"[INSERT ALLCAPS RAGE AT HOW RIDICULOUS THIS STORY IS HERE]" - even if it's ridiculous, you can express that in a civil way. "WTF I DON'T EVEN" is not an explanation of why what you quoted is nonsensical; it's a reaction. Reacting is fine (though unnecessary vitriol is still in poor taste), but then explain yourself properly too.

    Methodology

    I find it helpful to make a text file and note my thoughts on specific quotes (positive, negative and neutral) down into it as I read; it's easy to forget the things you wanted to comment on if you read the whole chapter first and then start the review. The exception would be if you plan to read it more than once anyway, in which case the first read-through can be a plain one and you can bring out the text file for the second. After these ongoing comments, you can then summarize your feelings about the chapter. This is just how I do it and there are other good ways to go about it, but if you're at a loss for how to go about reviewing, it's a pretty solid way to start with.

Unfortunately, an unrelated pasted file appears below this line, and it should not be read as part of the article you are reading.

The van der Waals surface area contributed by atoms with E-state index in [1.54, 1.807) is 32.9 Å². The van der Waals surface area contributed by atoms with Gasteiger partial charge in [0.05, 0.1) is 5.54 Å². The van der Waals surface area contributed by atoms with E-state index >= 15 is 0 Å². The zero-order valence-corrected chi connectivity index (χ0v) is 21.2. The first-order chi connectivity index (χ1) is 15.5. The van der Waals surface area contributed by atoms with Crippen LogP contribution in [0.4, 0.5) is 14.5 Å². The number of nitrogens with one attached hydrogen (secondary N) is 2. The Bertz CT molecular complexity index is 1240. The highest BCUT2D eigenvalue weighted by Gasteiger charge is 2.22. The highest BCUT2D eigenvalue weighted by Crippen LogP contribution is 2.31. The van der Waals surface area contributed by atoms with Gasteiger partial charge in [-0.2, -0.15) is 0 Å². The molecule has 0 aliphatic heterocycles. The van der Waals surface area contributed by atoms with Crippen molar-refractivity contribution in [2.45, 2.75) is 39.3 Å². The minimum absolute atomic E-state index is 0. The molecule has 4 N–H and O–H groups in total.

The full reviewing guide linked in my sig goes into more detail on most of this (as well as responding to reviews).
    Last edited by Dragonfree; 12th April 2012 at 12:48 AM.

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    Lengthy fanfiction reviewing guide / A more condensed version
    Read and I will be very happy for a large number of reasons.

  3. #3
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    --Start with the positives; this way the author knows what they are doing right
    --Give constructive criticism (i.e. "I noticed you did X; any particular reason?")
    --Show them specifically what you liked or disliked

  4. #4
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    Heey Breezy, why ams I nt getting teh, revie- *BANG*

    My reviewing tips...

    The thing I think will help people review more is to, in general read more fan fiction. What you say doesn't have to be the best advice, or even advice at all, just your opinion.

    You should say what you like, what you didn't and maybe even include things you found interesting. It is also helpful if you spot (with your grammar sharp reviewing eyes) any errors to point them out.

    And, that's it...

    (Feeling insignificant under the wrath of Dragonfree's summarized reviewing guide.)